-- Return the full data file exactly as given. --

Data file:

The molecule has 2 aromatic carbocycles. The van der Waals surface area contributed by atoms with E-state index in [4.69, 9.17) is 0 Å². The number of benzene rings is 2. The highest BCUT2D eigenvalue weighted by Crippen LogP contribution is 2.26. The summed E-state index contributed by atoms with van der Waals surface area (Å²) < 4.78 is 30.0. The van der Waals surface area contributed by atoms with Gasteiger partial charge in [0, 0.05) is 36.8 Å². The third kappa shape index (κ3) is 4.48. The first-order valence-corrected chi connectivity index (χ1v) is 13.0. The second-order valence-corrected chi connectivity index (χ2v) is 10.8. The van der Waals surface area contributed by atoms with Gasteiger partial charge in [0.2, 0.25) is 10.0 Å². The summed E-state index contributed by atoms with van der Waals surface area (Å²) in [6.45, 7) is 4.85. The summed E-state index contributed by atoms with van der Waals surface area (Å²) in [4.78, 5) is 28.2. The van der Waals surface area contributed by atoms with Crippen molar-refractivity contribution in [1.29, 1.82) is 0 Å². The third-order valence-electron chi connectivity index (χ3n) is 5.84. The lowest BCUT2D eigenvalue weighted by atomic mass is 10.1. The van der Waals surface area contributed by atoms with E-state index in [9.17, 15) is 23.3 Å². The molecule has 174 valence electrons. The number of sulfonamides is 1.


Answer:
The molecule has 2 aromatic carbocycles. The van der Waals surface area contributed by atoms with E-state index in [4.69, 9.17) is 0 Å². The number of benzene rings is 2. The highest BCUT2D eigenvalue weighted by Crippen LogP contribution is 2.26. The summed E-state index contributed by atoms with van der Waals surface area (Å²) < 4.78 is 30.0. The van der Waals surface area contributed by atoms with Gasteiger partial charge in [0, 0.05) is 36.8 Å². The third kappa shape index (κ3) is 4.48. The first-order valence-corrected chi connectivity index (χ1v) is 13.0. The second-order valence-corrected chi connectivity index (χ2v) is 10.8. The van der Waals surface area contributed by atoms with Gasteiger partial charge in [0.2, 0.25) is 10.0 Å². The summed E-state index contributed by atoms with van der Waals surface area (Å²) in [6.45, 7) is 4.85. The summed E-state index contributed by atoms with van der Waals surface area (Å²) in [4.78, 5) is 28.2. The van der Waals surface area contributed by atoms with Crippen molar-refractivity contribution in [1.29, 1.82) is 0 Å². The third-order valence-electron chi connectivity index (χ3n) is 5.84. The lowest BCUT2D eigenvalue weighted by atomic mass is 10.1. The van der Waals surface area contributed by atoms with E-state index in [9.17, 15) is 23.3 Å². The molecule has 174 valence electrons. The number of sulfonamides is 1.